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5 Myths About Bankruptcy in Washington State

Uncover the Facts: Bankruptcy Myths Debunked

Bankruptcy myths often cause confusion and fear. Many people in Washington State avoid filing due to common misconceptions. This can lead to unnecessary stress and financial trouble. Bankruptcy attorneys in Washington are here to help guide you through the process and dispel these myths.  

Knowing the truth about bankruptcy can help you make better choices. Let’s get started on clearing up the confusion and setting the record straight.

Quick Summary

Below is an overview of the key points of this blog article.

  • Bankruptcy is a legal process where people or companies who can’t pay their debts get help. The court handles this, often because the person or company asked for it.
  • Chapter 7 and Chapter 13 are the two most common types of bankruptcy cases in Washington. Chapter 7 involves liquidating non-protected assets, though most people keep what they own, while Chapter 13 sets up a payment plan to repay some debts over time-based on income and other factors.
  • In Washington state, bankruptcy might seem scary, but there are laws to protect your belongings. It’s not about being bad with money – unexpected events can hit anyone. Even though bankruptcy affects your credit, you can rebuild it with smart money management. And bankruptcy isn’t just for low-income folks – anyone facing financial struggles might need it, no matter their income level.
  • Bankruptcy might be your best option if other efforts to repay your debts have failed. If you owe much more than you earn and can’t make your monthly payments, bankruptcy may be necessary to manage your financial situation.

What is Bankruptcy?

Bankruptcy is a legal way for folks or companies who can’t pay back what they owe to ask for help with some or all of their debts. Usually, a court makes this happen, usually because the person or company asked for it.

What Are the Most Common Bankruptcy Cases in Washington?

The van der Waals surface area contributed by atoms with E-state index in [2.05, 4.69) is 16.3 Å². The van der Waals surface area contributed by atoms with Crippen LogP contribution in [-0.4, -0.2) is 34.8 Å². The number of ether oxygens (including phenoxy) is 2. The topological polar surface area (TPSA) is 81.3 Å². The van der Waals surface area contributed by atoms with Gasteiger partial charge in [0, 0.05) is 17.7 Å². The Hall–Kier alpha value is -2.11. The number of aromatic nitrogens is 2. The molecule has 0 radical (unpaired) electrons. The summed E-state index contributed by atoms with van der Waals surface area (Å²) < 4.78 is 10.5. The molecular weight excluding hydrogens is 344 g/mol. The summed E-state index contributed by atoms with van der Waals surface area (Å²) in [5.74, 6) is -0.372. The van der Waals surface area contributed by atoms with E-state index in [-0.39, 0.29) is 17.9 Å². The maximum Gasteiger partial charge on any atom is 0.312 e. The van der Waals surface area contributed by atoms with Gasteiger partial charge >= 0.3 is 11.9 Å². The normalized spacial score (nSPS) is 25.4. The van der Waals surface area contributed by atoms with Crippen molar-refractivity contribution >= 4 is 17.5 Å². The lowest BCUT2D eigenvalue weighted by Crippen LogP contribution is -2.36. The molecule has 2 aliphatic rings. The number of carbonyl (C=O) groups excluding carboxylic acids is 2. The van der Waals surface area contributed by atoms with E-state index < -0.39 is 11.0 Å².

There are two most common bankruptcy cases, Chapter 7 Bankruptcy cases and Chapter 13 Bankruptcy cases.

Chapter 7 Bankruptcy Cases

Chapter 7 bankruptcy cases are often called “liquidation” cases. But we believe this term can be confusing. Some individuals think it means the bankruptcy court will sell all their stuff, like a giant yard sale. 

That’s not true. Unless you have valuable assets that can’t be protected, most clients keep everything they own.

Chapter 13 Bankruptcy Cases

Chapter 13 bankruptcy cases mean paying back some of what you owe over time. How much you pay depends on things like your income and what you owe to certain creditors. Some folks choose Chapter 13 because they have to – they earn too much for Chapter 7. 

Also, if you’ve fallen behind on your mortgage but can still afford your monthly payments after stopping payments to other creditors, Chapter 13 lets you catch up by making manageable monthly payments. 

This is the main idea behind a Chapter 13 plan – it’s like a payment plan for your debts during bankruptcy.

What Are the 5 Myths About Bankruptcy in Washington State?

When you’re in Washington state and thinking about bankruptcy because of big debt, it can feel stressful and lonely. But don’t worry – lots of people have questions and worries about it. Sometimes, these worries come from false ideas about how bankruptcy works.

Here are some of the biggest myths about bankruptcy in Washington State. Knowing the truth can help you make smart choices about your money. You might find that bankruptcy is simpler and less scary than you thought, depending on your situation.

Filing for Bankruptcy Means I Will Lose Everything I Own